and the belief that such is the real meaning of the section is strengthened when consideration is paid to its subsequent provisions, notably that requiring that the value of the security shall be assessed and taxed to the owner thereof in the county, city, or district in which the property affected thereby is situate. This as to real property is both an understandable and feasible scheme. Liens upon real property to be effective must be recorded in the county in which the property is situated. It is therefore quite practicable for the assessor, in making up his rolls, to determine from an inspection of the books of record in the recorder’s office what deductions in favor of the owner are to be made from the assessed value, and what assessments are to be charged against the holders of liens thereon. In the case of personal property, except in the few and insignificant instances of recorded chattel mortgages, if the same rule were to be applied, it would be utterly impracticable to tax millions and millions of dollars loaned upon security of this kind. The case at bar itself presents a typical instance of this. It cannot be assessed in the county of Yolo, notwithstanding that it is a solvent credit of the bank there situate, and that the money was there loaned, because it must be assessed where the “property affected thereby” — namely, the wheat — is situate. The wheat is in the county of Contra Costa. The assessor of Contra Costa has and can have no information of the existence of the loan in some other county, and therefore cannot assess it. San Francisco is the financial center of this state. Millions of dollars are loaned upon such and like securities, and if respondent’s contention of the construction of the constitution is to prevail, it must escape taxation. In short, the scheme as to personal property is so utterly impracticable that it would require the compulsion of direct mandate before a court would declare that it could ever have been designedly adopted into the constitution.
Again, when regard is had to legislative enactments touching the revenue laws and construing the constitution, it will be found that that co-ordinate and independent branch of government has interpreted this section of the constitution as here set forth. And while such interpretation is of course never binding upon courts, it is entitled to a certain amount of persuasive force. Thus, subdivision 3 of section 3617 of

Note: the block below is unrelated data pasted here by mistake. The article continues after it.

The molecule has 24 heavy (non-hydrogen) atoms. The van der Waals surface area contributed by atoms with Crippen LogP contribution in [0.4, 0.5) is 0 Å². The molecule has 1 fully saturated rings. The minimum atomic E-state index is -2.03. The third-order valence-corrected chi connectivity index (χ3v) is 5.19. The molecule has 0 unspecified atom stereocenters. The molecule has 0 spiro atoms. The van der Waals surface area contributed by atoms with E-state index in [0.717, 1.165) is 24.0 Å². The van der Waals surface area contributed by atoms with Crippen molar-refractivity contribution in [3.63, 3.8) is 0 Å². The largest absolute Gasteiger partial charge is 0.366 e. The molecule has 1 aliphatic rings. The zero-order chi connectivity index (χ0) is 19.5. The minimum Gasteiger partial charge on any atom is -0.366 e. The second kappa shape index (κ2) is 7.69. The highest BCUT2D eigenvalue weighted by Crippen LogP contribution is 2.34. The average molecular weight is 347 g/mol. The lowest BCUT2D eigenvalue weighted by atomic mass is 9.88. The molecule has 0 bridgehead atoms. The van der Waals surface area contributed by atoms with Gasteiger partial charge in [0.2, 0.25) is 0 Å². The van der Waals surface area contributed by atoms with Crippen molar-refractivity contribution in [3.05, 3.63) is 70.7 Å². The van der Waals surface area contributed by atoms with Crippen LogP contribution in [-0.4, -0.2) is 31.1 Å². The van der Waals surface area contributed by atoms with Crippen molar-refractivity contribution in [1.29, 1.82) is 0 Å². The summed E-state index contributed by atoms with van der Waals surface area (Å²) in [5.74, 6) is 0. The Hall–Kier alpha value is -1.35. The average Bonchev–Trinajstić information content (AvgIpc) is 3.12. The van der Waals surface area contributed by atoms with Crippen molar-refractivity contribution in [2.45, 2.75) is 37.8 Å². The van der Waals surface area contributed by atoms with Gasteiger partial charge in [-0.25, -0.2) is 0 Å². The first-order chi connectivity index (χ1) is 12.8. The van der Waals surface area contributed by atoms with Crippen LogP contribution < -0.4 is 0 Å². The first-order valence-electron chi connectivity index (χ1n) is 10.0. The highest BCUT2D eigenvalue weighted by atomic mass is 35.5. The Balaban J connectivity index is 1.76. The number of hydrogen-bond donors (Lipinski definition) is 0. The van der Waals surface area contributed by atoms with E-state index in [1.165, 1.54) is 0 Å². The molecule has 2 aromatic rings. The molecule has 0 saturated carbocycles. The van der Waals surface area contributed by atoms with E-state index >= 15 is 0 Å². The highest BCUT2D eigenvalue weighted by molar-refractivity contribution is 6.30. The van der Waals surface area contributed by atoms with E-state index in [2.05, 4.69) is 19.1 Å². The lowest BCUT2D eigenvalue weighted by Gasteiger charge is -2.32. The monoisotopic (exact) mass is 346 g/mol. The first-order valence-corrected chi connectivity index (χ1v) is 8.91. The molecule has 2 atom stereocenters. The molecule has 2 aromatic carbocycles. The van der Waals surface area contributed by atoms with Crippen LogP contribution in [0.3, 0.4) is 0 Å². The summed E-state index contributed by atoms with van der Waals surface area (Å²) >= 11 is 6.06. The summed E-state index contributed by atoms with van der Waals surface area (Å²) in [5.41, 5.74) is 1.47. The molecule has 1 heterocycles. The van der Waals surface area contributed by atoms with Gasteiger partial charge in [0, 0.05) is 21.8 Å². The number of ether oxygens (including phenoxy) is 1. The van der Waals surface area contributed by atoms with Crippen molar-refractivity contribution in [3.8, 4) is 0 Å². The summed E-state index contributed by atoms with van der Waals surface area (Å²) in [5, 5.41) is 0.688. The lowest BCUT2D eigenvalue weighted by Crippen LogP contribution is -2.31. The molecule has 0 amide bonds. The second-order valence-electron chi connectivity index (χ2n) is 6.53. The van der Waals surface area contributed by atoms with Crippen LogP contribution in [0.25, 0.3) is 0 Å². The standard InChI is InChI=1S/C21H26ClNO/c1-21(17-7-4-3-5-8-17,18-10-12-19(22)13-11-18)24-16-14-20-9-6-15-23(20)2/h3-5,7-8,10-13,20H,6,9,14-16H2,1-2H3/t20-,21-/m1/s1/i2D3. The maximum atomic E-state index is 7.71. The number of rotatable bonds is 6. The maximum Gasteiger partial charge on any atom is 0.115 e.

the Political Code affords a direct legislative interpretation of the first sentence of the constitutional section in question, and reads as follows: “A mortgage, deed of trust, contract, or other obligation by which a debt is secured, when land is pledged for the payment and discharge thereof, shall, for the purpose of assessment and taxation, be deemed and treated as an interest in the land so pledged.” And subdivision 6 declares: “The term `credits’ means those solvent debts, not secured by mortgage or trust-deed, owing to the person, firm, corporation, or association assessed.”
And not alone has the legislative branch of the government thus voiced its interpretation of the constitution, but the executive department has uniformly adopted it, and it has been the universal practice of assessors to pursue the course here followed.
We conclude, therefore, that the provisions of the constitutional section under consideration have reference to land, and that the term “property” applies to land and estates therein, and does not apply to the assessment and taxation of personal property. For the foregoing reasons it follows, since credits have their situs at the domicile of the creditor, and are taxable at the place of his domicile (McKay v. San Francisco, 113 Cal. 392), that these credits of the Bank of Woodland, situate within the city of Woodland, were properly assessed and taxed by the municipality.
The judgment appealed from is therefore reversed.
McFarland, J., and Lorigan, J., concurred.
Hearing in Bank denied.